Pubdate: Tue, 19 Nov 2013
Source: Times Herald, The (Norristown, PA)
Copyright: 2013 The Times Herald
Author: Danielle Lynch


Two state senators introduced a bill Monday that would legalize the 
use of medical cannabis in Pennsylvania.

State Sen. Daylin Leach, D-17, of Upper Merion, discussed the 
importance of this bill in the context of children who suffer from a 
severe epilepsy disorder called Dravet Syndrome.

Leach has introduced other bills related to marijuana legalization in 
the past but this was the first time he had the support of a 
Republican co-sponsor. State Sen. Mike Folmer, R-48, of Lebanon 
County, is on board with this proposal.

Leach said this drug would only include cannabidiol, the 
non-psychoactive compound in cannabis and would not contain any 
tetrahydrocannabinol. The drug would be available in the form of 
liquid drops. Leach said he heard about how this form of marijuana 
has helped children in Colorado.

"As I analyzed this issue, I realized there is no rational reason to 
not give children this medicine," he said. Leach believes some people 
oppose the legalization of cannabis-derived medicines due to an 
irrational fear of the word marijuana, he said.

Three parents whose young children suffer from Dravet Syndrome were 
at the news conference in Harrisburg on Monday.

Christine Brann spoke about how her son has suffered from this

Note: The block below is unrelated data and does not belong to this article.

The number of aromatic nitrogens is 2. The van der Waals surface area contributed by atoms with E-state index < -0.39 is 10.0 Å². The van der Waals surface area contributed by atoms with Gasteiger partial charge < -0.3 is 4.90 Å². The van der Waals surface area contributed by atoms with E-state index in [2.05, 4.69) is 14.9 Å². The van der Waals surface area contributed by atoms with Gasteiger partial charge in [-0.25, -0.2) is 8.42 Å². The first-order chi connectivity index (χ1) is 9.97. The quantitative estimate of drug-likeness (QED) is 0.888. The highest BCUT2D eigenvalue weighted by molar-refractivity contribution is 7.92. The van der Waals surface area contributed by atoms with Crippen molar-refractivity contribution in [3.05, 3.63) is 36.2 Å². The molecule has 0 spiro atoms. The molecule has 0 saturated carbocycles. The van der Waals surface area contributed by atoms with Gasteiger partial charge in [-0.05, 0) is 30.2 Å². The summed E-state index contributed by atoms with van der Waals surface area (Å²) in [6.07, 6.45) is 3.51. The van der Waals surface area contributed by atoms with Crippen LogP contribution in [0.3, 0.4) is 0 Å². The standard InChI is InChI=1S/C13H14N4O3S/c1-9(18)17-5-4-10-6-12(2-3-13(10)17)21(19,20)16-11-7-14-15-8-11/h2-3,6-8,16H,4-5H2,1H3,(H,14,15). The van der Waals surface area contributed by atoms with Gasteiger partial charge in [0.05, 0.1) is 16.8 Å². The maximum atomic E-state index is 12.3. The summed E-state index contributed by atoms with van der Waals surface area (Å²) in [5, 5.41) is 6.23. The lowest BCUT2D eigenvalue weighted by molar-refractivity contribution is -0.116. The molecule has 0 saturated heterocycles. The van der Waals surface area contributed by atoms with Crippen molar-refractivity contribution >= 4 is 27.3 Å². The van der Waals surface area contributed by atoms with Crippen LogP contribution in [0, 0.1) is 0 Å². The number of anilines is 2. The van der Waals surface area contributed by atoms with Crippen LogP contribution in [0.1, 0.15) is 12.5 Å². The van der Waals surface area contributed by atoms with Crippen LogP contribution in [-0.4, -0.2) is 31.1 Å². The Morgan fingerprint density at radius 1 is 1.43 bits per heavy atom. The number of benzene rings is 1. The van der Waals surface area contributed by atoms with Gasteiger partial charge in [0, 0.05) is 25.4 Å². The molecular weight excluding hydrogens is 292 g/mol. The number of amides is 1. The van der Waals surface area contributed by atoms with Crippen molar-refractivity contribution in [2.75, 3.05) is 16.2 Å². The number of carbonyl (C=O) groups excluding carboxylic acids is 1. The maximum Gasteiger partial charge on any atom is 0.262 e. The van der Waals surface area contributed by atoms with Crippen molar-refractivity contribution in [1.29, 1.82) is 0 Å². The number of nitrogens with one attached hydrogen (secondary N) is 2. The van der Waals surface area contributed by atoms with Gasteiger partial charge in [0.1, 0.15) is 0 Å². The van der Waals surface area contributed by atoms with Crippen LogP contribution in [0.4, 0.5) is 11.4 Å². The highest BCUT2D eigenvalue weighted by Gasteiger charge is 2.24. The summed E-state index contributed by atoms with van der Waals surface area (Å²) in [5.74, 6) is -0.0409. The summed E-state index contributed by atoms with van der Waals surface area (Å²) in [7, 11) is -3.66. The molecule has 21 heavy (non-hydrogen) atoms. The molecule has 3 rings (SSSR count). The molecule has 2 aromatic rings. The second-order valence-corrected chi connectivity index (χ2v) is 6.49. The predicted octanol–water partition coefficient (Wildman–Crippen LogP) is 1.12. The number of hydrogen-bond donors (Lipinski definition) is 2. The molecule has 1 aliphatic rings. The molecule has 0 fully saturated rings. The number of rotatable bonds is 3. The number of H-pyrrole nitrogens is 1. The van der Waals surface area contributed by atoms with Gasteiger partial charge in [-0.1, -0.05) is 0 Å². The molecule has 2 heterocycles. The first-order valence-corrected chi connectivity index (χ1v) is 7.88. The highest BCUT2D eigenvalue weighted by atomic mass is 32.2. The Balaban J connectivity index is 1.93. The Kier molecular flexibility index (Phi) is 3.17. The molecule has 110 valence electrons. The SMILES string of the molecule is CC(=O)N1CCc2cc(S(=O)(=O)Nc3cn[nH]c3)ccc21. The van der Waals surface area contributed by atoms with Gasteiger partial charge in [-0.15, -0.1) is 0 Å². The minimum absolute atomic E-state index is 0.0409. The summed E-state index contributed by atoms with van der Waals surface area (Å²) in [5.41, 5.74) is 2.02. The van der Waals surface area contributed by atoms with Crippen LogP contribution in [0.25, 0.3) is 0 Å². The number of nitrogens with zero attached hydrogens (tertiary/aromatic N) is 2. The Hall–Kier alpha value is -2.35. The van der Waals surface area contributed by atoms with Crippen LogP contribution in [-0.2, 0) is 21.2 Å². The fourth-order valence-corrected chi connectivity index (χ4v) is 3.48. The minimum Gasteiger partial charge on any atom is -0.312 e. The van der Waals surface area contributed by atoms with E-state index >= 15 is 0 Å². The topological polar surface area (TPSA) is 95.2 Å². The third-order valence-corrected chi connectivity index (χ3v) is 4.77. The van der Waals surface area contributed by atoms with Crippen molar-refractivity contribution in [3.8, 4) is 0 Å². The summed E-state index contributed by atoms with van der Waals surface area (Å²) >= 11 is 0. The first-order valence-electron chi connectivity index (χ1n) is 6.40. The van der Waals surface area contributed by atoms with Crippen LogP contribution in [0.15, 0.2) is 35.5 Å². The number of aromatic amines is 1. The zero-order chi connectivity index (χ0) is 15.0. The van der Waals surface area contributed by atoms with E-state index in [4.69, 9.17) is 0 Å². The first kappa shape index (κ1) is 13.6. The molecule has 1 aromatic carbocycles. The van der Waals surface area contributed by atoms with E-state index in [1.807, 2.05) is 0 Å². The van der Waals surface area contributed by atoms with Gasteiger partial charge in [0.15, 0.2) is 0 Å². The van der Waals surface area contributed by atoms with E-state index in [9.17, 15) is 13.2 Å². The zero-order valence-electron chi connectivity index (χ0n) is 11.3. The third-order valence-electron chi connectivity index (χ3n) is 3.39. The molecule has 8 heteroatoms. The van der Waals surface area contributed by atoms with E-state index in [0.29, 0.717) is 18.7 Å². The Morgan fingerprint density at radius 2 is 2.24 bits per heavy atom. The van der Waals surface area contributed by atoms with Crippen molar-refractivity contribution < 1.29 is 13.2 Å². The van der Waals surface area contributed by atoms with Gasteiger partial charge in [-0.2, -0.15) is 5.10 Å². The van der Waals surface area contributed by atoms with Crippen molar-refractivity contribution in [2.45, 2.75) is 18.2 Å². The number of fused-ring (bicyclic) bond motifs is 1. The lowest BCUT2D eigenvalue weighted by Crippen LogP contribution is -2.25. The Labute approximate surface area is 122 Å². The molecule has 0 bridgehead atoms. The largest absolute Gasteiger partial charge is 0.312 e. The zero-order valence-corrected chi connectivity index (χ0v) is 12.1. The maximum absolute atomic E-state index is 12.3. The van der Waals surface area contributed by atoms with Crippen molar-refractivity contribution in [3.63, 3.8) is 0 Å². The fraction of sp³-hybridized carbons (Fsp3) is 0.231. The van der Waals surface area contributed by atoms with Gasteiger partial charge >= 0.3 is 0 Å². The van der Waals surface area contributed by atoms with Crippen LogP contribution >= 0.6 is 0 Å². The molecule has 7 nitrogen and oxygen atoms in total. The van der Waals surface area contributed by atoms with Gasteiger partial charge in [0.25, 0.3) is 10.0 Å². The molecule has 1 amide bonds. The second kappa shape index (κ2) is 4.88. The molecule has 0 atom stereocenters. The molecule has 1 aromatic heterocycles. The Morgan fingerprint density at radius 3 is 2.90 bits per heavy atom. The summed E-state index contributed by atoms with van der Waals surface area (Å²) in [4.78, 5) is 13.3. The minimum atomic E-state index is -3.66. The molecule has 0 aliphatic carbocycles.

syndrome and urged legislators to adopt the legislation.

Dana Ulrich said this legislation would help her daughter who suffers 
from the epilepsy syndrome. She said her once happy daughter is 
"literally tormented inside her own mind."

"My plea today for our government is that we leave the doctoring to 
our doctors," she said, holding back tears. "Let the medical 
professionals decide."

Paige Fiji traveled from Colorado to talk about how this form of 
marijuana has helped her daughter. She said the number of seizures 
her daughter has every month has decreased drastically.

Folmer did not attend the news conference, but Leach read a statement 
on his behalf.

"Who are we to deny a better quality of life to children suffering 
from hundreds of seizures a day?" Folmer's statement read. "Who are 
we to deny less pain to a cancer patient made terribly ill from 
chemotherapy treatments? There are other highly addictive drugs 
prescribed to help with pain and suffering, and I believe the use of 
medical cannabis is another option, a good option."

Senate Bill 1182, the Compassionate Use of Medical Cannibis Act, 
would legalize the use of medical cannabis by patients as prescribed 
by attending physicians. Leach said residents would be able to bring 
up to six plants of the appropriate strain home with a prescription. 
The bill is still in draft form but Leach said senators will introduce it soon.

Leach, who is eyeing a run for U.S. Congress next year, said he hoped 
Gov. Tom Corbett would support this particular bill since it would 
help children. Corbett, a Republican, is seeking re-election next year.

"As a father and grandfather as well as being the governor, one of 
his primary concerns is obviously the safety and health of children," 
said Jay Pagni, a spokesman for Corbett.

However, at this time, the governor would not support the bill, 
according to Pagni. He said marijuana is still considered a 
controlled substance and Corbett wants to wait until the federal Food 
and Drug Administration makes a ruling on the drug being used for 
medical purposes.

"Even those he's opposed, it does not decrease his compassion for 
children," Pagni said.
- ---
MAP posted-by: Jay Bergstrom